Yet in the years since the council was transformed in 1983 from a nine-member body elected at-large to a 13-person outfit, with four elected at-large and nine by districts, nothing much has changed. There were two largely black districts then, and there are two now - District 4, Mattapan and part of Dorchester, and District 7, largely Roxbury.

What predictably has changed, according to the 2000 federal census, is the ethnic and racial makeup of the city, now over 50 percent minority, and the movement of those minorities into neighborhoods that were once solidly white.

Each census requires the council, as all legislative bodies, to re-draw district lines to conform with population shifts. Boston is not required to do this until 2006, but Chuck Turner, the Roxbury councilor and chairman of the redistricting committee, hopes to publish a new district map by early October and have the council voted on it in November.

Turner has been laboring assiduously at this task, holding hearings and meetings with a variety of interest groups who, he says, have raised two major issues.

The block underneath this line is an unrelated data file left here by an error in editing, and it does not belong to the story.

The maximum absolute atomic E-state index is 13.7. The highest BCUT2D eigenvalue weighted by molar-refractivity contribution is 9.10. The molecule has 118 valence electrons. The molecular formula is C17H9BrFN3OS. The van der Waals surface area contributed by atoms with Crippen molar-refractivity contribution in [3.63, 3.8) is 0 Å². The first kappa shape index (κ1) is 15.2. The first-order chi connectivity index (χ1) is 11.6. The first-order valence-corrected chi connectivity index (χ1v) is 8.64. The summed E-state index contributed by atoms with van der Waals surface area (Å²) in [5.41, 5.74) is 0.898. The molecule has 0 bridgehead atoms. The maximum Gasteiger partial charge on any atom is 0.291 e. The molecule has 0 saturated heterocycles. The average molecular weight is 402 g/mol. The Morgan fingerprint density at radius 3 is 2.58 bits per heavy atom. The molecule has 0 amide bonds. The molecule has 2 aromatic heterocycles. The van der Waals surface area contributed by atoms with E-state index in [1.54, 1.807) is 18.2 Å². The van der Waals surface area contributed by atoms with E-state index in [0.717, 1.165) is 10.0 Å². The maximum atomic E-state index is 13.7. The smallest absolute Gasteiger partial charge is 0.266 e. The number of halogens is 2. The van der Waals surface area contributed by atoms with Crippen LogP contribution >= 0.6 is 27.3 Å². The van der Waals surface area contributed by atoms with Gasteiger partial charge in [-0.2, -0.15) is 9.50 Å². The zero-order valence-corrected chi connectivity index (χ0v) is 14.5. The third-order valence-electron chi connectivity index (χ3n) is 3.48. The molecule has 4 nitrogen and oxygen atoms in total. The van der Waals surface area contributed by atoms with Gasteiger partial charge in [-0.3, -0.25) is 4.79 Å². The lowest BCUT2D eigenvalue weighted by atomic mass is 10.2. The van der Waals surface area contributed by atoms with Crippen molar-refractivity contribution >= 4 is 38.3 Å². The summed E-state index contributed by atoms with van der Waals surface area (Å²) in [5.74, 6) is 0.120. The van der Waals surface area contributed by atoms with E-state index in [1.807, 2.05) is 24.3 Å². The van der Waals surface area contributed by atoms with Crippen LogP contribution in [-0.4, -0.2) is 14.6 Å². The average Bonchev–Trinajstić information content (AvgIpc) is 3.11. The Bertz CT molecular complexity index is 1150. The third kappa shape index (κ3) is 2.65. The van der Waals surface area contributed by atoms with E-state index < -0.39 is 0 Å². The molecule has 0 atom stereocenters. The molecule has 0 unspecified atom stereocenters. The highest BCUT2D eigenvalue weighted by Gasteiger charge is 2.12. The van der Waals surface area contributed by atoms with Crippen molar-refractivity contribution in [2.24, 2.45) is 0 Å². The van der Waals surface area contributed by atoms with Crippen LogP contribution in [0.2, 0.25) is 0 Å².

''One is the concern activists have in District 6, in Jamaica Plain, for uncoupling with West Roxbury,'' he said. ''The other was raised by Chinatown community activists on their desire to be linked to District 8 (Beacon Hill, Back Bay, Fenway, Mission Hill) because of the Asian population there.''

Neither of these proposals is totally new, certainly not the idea of separating Jamaica Plain, filled with white liberals and increasing numbers of Latinos, from the more moderate white Catholic West Roxbury. Also, in the past, some Chinatown activists pushed to divorce one District 2 partner, South Boston, and hook up with its other, the South End, now all represented by Southie's Jimmy Kelly.